Styling Style: An Analysis of “Performing Prose”

At some point, every writer is faced with the idea of “style.” Writers may spend their entire lives searching for one to call their own. One may be praised for their excellent use of it one minute then berated for a complete lack of any the next. More common than writer’s block, “style” is a major buzzword in the writer’s world, thrown around at every level from junior highers to Pulitzer winners.

The only problem is no one tells you what the hell “style” even means.

Despite being an ambiguous term in numerous ways, style is still something that sets apart the greats from the far-from-greats in the world of writing. Unfortunately, to make a name for one’s self, a style is a necessity. Finding a style is no easy task, especially when it extremely difficult to pin point in the first place. Luckily, for writers on paragraph two or trilogy number four, Chris Holcomb and M. Jimmie Killingsworth step in to attempt the impossible: teach style.

In Performing Prose: The Study and Practice of Style in Composition, the authors are aiming to make the abstract idea of “style” a concrete tool writers everywhere can utilize. While attempting to explain these tools, the authors use their own techniques masterfully to exhibit just how well these ideas can be executed whilst writing.

A crazy meta-pedagogy? Perhaps, but brilliant and successful? Absolutely.

Performing Prose offers over 200 pages and 10 chapters (plus one lovely grammar appendix) of discussions on style, technique, and more, but the strongest techniques that they weave into their style is strong use of footing, creating a comfortable atmosphere for the reader; an effective use of tropes and schemes, particularly the analogy; and artfully jumping between the ideas of convention and deviation.

The concept of footing is a metaphor used by Holcomb and Killingsworth to replace the notion of “voice.” They explain footing as a physical characteristic that writing must take on,  concluding that “style is never merely produced and sent abroad into the world; it is delivered, shared, negotiated between an author and an audience” (61). They use this idea to explain the the social space-which includes things like social standing, social roles, and social dialects- and physical space a work takes, namely the point of view.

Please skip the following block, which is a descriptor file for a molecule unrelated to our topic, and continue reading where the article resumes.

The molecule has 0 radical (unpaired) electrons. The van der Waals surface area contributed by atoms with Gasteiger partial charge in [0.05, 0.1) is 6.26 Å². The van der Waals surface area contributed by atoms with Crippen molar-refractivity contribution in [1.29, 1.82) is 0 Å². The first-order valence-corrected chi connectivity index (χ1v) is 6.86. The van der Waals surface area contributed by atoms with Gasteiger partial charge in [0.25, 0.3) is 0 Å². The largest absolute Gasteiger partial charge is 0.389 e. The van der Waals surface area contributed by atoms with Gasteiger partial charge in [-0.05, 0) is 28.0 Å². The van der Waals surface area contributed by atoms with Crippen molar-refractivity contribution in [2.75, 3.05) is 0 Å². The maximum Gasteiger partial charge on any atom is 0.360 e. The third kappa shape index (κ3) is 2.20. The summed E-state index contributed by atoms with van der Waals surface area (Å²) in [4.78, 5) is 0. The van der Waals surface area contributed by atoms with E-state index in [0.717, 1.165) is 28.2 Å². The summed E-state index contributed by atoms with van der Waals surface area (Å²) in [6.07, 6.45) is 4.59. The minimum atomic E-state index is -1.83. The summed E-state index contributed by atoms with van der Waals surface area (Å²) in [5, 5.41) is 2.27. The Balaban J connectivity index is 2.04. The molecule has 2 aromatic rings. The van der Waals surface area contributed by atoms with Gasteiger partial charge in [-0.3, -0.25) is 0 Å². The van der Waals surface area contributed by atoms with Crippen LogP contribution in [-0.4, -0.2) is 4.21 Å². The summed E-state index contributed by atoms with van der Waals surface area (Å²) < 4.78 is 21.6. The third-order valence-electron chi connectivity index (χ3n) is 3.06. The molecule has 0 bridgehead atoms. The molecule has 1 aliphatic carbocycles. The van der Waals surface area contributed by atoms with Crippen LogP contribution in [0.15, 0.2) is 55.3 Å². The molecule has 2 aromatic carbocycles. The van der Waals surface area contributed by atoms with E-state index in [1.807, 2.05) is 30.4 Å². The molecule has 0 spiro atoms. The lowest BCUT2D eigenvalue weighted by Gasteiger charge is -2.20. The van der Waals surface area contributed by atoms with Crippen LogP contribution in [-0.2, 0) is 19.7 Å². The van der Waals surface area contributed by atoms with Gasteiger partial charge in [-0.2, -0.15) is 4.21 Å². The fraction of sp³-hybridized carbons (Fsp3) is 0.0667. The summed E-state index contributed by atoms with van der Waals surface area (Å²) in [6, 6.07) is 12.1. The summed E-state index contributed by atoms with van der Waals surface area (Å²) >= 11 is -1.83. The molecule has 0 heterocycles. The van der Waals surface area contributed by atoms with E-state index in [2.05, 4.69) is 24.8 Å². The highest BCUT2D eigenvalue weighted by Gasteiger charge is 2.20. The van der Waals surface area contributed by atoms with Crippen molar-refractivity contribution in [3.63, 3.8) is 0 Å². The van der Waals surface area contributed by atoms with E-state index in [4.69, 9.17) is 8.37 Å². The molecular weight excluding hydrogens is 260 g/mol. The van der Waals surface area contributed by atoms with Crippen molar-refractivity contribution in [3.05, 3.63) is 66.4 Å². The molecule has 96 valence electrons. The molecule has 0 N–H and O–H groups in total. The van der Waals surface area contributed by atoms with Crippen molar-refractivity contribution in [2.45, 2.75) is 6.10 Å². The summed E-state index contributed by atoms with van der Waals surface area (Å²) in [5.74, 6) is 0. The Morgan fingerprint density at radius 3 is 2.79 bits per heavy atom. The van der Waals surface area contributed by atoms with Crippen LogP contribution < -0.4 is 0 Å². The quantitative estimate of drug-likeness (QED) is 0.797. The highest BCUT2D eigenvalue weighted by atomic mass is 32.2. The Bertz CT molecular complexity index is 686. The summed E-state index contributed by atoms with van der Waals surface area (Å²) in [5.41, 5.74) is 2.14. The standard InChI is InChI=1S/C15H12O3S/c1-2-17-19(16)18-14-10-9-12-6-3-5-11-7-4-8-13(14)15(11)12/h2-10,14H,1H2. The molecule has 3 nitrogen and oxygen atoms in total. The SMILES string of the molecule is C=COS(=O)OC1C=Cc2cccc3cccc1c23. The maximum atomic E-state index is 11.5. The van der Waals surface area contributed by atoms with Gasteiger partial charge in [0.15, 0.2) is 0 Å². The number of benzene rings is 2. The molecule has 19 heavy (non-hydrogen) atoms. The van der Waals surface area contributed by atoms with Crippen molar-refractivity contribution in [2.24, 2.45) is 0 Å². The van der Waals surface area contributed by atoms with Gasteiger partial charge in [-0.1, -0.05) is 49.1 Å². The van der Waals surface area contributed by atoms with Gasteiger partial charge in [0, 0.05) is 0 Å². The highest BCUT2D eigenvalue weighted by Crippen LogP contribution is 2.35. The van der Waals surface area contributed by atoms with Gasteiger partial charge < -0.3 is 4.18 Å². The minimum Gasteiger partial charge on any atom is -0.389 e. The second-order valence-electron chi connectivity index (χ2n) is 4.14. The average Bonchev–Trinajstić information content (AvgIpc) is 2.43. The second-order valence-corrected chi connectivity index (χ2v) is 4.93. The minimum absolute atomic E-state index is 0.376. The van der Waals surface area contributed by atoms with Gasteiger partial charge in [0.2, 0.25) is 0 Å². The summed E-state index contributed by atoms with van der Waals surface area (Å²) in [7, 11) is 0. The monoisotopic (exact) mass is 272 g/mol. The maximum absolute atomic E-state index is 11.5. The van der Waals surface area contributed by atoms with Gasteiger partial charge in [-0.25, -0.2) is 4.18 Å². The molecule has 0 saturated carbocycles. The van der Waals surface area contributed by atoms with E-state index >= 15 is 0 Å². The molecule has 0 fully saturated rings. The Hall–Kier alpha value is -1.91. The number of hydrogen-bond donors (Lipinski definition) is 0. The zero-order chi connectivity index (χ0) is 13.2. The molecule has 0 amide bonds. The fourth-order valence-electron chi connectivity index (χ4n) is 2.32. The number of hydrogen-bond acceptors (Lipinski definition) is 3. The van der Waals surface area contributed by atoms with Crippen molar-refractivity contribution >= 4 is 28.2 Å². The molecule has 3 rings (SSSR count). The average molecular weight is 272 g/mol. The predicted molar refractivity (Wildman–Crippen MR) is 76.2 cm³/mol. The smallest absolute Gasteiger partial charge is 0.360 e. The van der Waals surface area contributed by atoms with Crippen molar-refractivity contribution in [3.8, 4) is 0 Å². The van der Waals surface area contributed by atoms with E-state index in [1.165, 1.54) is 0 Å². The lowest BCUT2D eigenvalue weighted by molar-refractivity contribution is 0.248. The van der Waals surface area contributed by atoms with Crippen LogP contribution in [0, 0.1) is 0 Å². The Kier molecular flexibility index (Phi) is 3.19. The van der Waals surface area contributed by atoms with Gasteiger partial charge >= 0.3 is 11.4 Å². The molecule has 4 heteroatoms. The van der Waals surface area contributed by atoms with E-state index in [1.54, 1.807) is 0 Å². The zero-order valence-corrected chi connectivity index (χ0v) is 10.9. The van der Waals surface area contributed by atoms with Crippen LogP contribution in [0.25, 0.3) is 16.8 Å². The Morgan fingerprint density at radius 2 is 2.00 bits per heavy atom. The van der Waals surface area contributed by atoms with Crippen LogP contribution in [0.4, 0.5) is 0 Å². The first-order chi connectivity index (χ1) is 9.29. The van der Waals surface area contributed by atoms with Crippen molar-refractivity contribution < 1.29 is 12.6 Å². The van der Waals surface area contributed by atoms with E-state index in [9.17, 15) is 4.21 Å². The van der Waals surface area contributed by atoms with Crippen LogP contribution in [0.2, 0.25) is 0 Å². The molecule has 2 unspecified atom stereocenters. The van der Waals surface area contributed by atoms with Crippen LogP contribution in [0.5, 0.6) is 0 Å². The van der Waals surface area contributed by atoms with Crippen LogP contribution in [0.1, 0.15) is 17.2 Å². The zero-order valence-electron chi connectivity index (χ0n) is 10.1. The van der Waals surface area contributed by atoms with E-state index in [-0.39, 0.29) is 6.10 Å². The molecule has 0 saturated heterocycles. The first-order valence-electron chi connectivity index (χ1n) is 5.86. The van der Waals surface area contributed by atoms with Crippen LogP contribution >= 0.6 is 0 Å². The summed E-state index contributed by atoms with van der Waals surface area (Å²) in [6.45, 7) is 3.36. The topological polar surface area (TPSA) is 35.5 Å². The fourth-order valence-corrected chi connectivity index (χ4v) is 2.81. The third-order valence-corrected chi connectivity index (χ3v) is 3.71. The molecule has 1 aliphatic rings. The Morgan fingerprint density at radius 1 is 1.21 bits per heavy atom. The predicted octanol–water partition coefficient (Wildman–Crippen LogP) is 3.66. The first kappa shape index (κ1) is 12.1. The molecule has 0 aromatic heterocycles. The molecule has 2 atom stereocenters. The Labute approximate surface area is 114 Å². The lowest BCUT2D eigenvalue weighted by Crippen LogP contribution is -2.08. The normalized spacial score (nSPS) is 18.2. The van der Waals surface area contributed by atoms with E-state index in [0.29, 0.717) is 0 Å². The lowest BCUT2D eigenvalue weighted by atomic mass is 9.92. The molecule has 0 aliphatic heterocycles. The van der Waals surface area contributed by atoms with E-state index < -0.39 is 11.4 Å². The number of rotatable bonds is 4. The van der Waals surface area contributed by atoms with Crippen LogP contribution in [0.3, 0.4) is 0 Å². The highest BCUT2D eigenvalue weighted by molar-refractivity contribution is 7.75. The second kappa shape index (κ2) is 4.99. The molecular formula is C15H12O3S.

The social space occupied in Performing Prose is not one typical of your average textbook. The authors carry on a familiar tone, giving the feeling of a friend lending some casual advice. The text is littered with random jokes and innuendos, from Star Wars references: “syntactic inversions in prose often suggest a poetic, archaic, even gnomic feel (think of Yoda from Star Wars)” (11) to pokes at politics and media: “The news media calls this ‘spin’; we call it ‘prose performance’” (26).

Relying on this same method when it comes to physical space, Holcomb and Killingsworth are constantly using the second person, utilizing “you” and “us” throughout most of the text. This creates further familiarity in the reader-writer relationship. Casual and familiar footing create a bond between the reader, making the difficult-to-comprehend concepts easier to swallow, no matter the level of writing student.

The literary device is an idea often bashed into the head of all writers; many can remember the umpteenth time they had a professor explain the difference between a simile and a metaphor or the debate on why onomatopoeia didn’t sound like it’s meaning. Although Performing Prose does offer multiple fantastic chapters on these and much more, their use of analogy is what sticks out above the rest.

As every good textbook teaching technique should, plenty of examples are given, helping to make every idea and concept easier to understand. The beauty of Holcomb and Killingsworth’s analogies are the wide range of examples given; the choice are vast. When discussing style motives in Chapter 2, a wine geek website is used to describe how style changes according to the arena. Skip on over to Chapter 4, and voice is explained through the story of a high school student learning how to write. Chapter 6 likens tropes to the the pirouettes and plies of a ballerina, while Chapter 8 uses a sensual excerpt on weasels to describe the power of imagery.